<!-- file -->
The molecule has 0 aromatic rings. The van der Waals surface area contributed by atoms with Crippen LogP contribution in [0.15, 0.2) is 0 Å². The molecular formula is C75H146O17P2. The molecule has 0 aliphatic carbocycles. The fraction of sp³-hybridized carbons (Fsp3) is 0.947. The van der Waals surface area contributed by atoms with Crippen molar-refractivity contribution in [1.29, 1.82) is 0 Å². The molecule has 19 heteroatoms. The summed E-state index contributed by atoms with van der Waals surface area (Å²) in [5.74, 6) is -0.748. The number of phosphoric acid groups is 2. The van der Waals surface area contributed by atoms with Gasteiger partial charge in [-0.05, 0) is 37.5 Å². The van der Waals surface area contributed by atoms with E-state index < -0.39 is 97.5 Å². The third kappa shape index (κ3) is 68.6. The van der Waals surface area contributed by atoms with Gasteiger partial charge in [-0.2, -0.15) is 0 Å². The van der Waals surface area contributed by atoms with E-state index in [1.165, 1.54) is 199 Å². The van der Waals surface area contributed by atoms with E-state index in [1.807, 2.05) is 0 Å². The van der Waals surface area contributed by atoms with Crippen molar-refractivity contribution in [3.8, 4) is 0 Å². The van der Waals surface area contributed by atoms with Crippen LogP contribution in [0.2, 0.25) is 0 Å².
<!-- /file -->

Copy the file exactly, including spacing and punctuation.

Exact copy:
The molecule has 0 aromatic rings. The van der Waals surface area contributed by atoms with Crippen LogP contribution in [0.15, 0.2) is 0 Å². The molecular formula is C75H146O17P2. The molecule has 0 aliphatic carbocycles. The fraction of sp³-hybridized carbons (Fsp3) is 0.947. The van der Waals surface area contributed by atoms with Crippen molar-refractivity contribution in [1.29, 1.82) is 0 Å². The molecule has 19 heteroatoms. The summed E-state index contributed by atoms with van der Waals surface area (Å²) in [5.74, 6) is -0.748. The number of phosphoric acid groups is 2. The van der Waals surface area contributed by atoms with Gasteiger partial charge in [-0.05, 0) is 37.5 Å². The van der Waals surface area contributed by atoms with E-state index < -0.39 is 97.5 Å². The third kappa shape index (κ3) is 68.6. The van der Waals surface area contributed by atoms with Gasteiger partial charge in [-0.2, -0.15) is 0 Å². The van der Waals surface area contributed by atoms with E-state index in [1.165, 1.54) is 199 Å². The van der Waals surface area contributed by atoms with E-state index in [1.807, 2.05) is 0 Å². The van der Waals surface area contributed by atoms with Crippen molar-refractivity contribution in [3.8, 4) is 0 Å². The van der Waals surface area contributed by atoms with Crippen LogP contribution in [0.2, 0.25) is 0 Å².